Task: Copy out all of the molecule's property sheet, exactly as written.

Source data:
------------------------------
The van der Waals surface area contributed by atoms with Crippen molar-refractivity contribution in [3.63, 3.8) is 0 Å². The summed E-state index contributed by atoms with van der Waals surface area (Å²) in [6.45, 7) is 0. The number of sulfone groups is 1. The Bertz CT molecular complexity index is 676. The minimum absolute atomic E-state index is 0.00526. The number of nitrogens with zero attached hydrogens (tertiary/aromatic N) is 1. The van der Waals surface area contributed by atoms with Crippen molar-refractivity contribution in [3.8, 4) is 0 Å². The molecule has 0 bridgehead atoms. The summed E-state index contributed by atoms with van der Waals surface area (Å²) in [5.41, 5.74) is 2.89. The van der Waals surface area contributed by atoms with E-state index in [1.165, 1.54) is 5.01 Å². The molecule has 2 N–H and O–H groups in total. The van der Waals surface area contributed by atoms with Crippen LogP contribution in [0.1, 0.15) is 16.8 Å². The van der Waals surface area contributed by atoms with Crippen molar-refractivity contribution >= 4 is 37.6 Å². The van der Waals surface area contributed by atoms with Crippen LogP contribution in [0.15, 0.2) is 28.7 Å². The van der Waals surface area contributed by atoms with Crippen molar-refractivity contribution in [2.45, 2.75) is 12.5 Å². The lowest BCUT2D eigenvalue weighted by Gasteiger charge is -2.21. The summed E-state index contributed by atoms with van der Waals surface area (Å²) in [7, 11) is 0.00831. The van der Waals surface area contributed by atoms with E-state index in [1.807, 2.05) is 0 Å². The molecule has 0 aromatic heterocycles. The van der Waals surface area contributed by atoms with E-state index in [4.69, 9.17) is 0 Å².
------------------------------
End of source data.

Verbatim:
The van der Waals surface area contributed by atoms with Crippen molar-refractivity contribution in [3.63, 3.8) is 0 Å². The summed E-state index contributed by atoms with van der Waals surface area (Å²) in [6.45, 7) is 0. The number of sulfone groups is 1. The Bertz CT molecular complexity index is 676. The minimum absolute atomic E-state index is 0.00526. The number of nitrogens with zero attached hydrogens (tertiary/aromatic N) is 1. The van der Waals surface area contributed by atoms with Crippen molar-refractivity contribution in [3.8, 4) is 0 Å². The molecule has 0 bridgehead atoms. The summed E-state index contributed by atoms with van der Waals surface area (Å²) in [5.41, 5.74) is 2.89. The van der Waals surface area contributed by atoms with E-state index in [1.165, 1.54) is 5.01 Å². The molecule has 2 N–H and O–H groups in total. The van der Waals surface area contributed by atoms with Crippen LogP contribution in [0.1, 0.15) is 16.8 Å². The van der Waals surface area contributed by atoms with Crippen molar-refractivity contribution >= 4 is 37.6 Å². The van der Waals surface area contributed by atoms with Crippen LogP contribution in [0.15, 0.2) is 28.7 Å². The van der Waals surface area contributed by atoms with Crippen molar-refractivity contribution in [2.45, 2.75) is 12.5 Å². The lowest BCUT2D eigenvalue weighted by Gasteiger charge is -2.21. The summed E-state index contributed by atoms with van der Waals surface area (Å²) in [7, 11) is 0.00831. The van der Waals surface area contributed by atoms with E-state index in [1.807, 2.05) is 0 Å². The molecule has 0 aromatic heterocycles. The van der Waals surface area contributed by atoms with E-state index in [4.69, 9.17) is 0 Å².